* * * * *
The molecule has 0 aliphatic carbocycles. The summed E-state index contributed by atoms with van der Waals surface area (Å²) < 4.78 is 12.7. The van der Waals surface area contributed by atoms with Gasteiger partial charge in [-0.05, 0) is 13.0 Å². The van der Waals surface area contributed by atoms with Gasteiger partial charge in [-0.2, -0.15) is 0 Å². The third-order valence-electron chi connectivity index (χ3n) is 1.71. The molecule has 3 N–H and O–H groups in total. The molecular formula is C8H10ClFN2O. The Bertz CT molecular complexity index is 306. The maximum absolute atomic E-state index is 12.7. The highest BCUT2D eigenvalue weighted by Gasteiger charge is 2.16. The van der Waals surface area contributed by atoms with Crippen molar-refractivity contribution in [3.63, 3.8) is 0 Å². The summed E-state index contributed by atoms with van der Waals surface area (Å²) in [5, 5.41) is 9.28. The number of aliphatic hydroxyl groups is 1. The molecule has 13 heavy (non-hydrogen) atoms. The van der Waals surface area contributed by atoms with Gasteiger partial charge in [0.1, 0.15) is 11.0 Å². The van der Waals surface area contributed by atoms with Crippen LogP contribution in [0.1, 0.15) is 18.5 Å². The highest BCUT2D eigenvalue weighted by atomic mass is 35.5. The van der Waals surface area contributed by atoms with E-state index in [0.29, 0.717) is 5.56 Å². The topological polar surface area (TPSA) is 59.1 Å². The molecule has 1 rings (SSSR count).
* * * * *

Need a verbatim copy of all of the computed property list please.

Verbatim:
The molecule has 0 aliphatic carbocycles. The summed E-state index contributed by atoms with van der Waals surface area (Å²) < 4.78 is 12.7. The van der Waals surface area contributed by atoms with Gasteiger partial charge in [-0.05, 0) is 13.0 Å². The van der Waals surface area contributed by atoms with Gasteiger partial charge in [-0.2, -0.15) is 0 Å². The third-order valence-electron chi connectivity index (χ3n) is 1.71. The molecule has 3 N–H and O–H groups in total. The molecular formula is C8H10ClFN2O. The Bertz CT molecular complexity index is 306. The maximum absolute atomic E-state index is 12.7. The highest BCUT2D eigenvalue weighted by Gasteiger charge is 2.16. The van der Waals surface area contributed by atoms with Crippen molar-refractivity contribution in [3.63, 3.8) is 0 Å². The summed E-state index contributed by atoms with van der Waals surface area (Å²) in [5, 5.41) is 9.28. The number of aliphatic hydroxyl groups is 1. The molecule has 13 heavy (non-hydrogen) atoms. The van der Waals surface area contributed by atoms with Gasteiger partial charge in [0.1, 0.15) is 11.0 Å². The van der Waals surface area contributed by atoms with Crippen LogP contribution in [0.1, 0.15) is 18.5 Å². The highest BCUT2D eigenvalue weighted by atomic mass is 35.5. The van der Waals surface area contributed by atoms with E-state index in [0.29, 0.717) is 5.56 Å². The topological polar surface area (TPSA) is 59.1 Å². The molecule has 1 rings (SSSR count).